Key Takeaway: When it comes to taxes, it can pay to be proactive. Don’t wait until April to try to reduce your bill. Seize the opportunity now with these four year-end tax tips.
I meet a lot of people who wait until April to take a look at their taxes. Though they finish their taxes on time (usually), they are often paying Uncle Sam more than they should.
That is why I emphasize tax planning rather than simply tax paying. With a little forethought, you could end up paying fewer taxes. Moreover, the best time to do your planning is not in April but before the year ends.
Here are four tips to help you elevate your status from mere tax payer to tax planner:
Choose a Tax-Friendly Giving Strategy
If you are charitably inclined, then try to give appreciated assets instead of cash. Not only will you help your favorite charity, but you can reduce your taxes too. By giving a stock or mutual fund that has done well over the past couple of years, you avoid paying the capital gains taxes that you would incur if you sold the security. And if you still like the investment, repurchase it with cash and increase your cost basis.
Donate to Charity from Your IRA
If you are 70 1/2, you can donate to charity using your IRA. We wrote about the permanent extension of this rule a while back, but succinctly: Instead of taking a retired minimum distribution (RMD) as taxable income, you can send the RMD to charity. When done correctly, the part of your RMD that you donated is not taxable and yet counts toward your RMD, reducing your taxable income.
Two important points: First, this rule does not apply to charitable gift funds or private foundations; your charity must be a 501(c)(3) organization. And second, you do not get a charitable deduction on your gift since you were never taxed on the income to begin with.
Review Your Portfolio
Take a look at your portfolio to determine if you had any losses that you can use to offset gains. In addition, review your mutual fund distributions to see if they will be considered short term (taxed more heavily) or long term (taxed less heavily). Then consider if it makes more sense to sell the mutual fund and pay taxes on your gains than paying taxes on the distributions.
While you are reviewing your mutual funds, look them up on www.morningstar.com. Funds with higher turnover should go in tax-deferred accounts such as IRAs since these funds tend to make more taxable distributions each year. And if you are investing in fixed income (e.g., bonds or CDs), consider whether it makes more sense to use municipal bonds for more tax-free income. But be careful of this if you pay the alternative minimum tax (AMT).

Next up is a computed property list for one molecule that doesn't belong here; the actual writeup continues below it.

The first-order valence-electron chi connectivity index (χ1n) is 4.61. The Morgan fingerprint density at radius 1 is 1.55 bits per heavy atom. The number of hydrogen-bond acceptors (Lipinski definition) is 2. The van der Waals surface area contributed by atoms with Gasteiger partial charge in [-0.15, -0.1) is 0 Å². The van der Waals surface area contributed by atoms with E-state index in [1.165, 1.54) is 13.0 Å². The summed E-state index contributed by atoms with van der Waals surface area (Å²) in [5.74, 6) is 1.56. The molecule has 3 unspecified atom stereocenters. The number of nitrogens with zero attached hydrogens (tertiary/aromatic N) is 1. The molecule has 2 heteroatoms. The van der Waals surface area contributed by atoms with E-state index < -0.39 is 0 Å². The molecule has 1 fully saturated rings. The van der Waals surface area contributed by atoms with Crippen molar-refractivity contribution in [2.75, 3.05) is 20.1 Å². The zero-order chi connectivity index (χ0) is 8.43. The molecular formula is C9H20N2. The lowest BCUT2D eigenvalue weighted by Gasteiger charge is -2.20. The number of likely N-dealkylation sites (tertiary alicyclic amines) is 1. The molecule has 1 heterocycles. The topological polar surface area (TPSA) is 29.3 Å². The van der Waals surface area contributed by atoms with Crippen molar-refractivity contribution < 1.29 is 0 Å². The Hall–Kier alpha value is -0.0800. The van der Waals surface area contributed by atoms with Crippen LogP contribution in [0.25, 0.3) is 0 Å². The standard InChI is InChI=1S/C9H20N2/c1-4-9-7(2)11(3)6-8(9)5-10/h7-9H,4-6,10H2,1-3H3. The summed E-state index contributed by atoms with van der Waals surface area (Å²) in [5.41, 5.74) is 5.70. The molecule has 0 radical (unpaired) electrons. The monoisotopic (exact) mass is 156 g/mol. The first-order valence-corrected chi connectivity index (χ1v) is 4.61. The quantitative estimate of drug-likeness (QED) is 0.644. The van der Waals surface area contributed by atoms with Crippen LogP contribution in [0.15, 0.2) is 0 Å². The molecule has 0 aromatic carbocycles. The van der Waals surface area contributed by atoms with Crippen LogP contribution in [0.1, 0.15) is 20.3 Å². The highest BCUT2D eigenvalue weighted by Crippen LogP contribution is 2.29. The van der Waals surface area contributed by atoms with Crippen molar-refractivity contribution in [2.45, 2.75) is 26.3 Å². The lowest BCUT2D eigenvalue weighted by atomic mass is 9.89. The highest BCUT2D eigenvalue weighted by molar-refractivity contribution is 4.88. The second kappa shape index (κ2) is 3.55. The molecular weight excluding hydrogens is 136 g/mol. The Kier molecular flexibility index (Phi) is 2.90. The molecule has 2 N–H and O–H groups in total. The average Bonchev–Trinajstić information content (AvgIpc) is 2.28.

Take a Look at Distributions
If you are over 59 1/2 and are retired, you should decide whether it is time to start taking money out of your IRA or 401(k), if you aren’t already. Ask your accountant to provide a tax projection to help you understand whether you can take money out of your accounts without moving you into a higher bracket. Sometimes, paying taxes now at a lower bracket makes more sense than waiting until 70 1/2 and taking RMDs that might push you into a higher bracket.
One final note: Taxes are tricky, and tax reform is coming. Thus I recommend that you have your accountant review any moves before you make them.
The opinion of the author is subject to change without notice and must be considered in conjunction with relevant regulation, as well as subsequent changes in the marketplace. Any information from outside resources has been deemed to be reliable but has not necessarily been verified. Each individual has unique circumstances to which this information may or may not be relevant. Under no circumstances will this information constitute an offer to buy or sell and it does not indicate strategy suitability for any particular investor.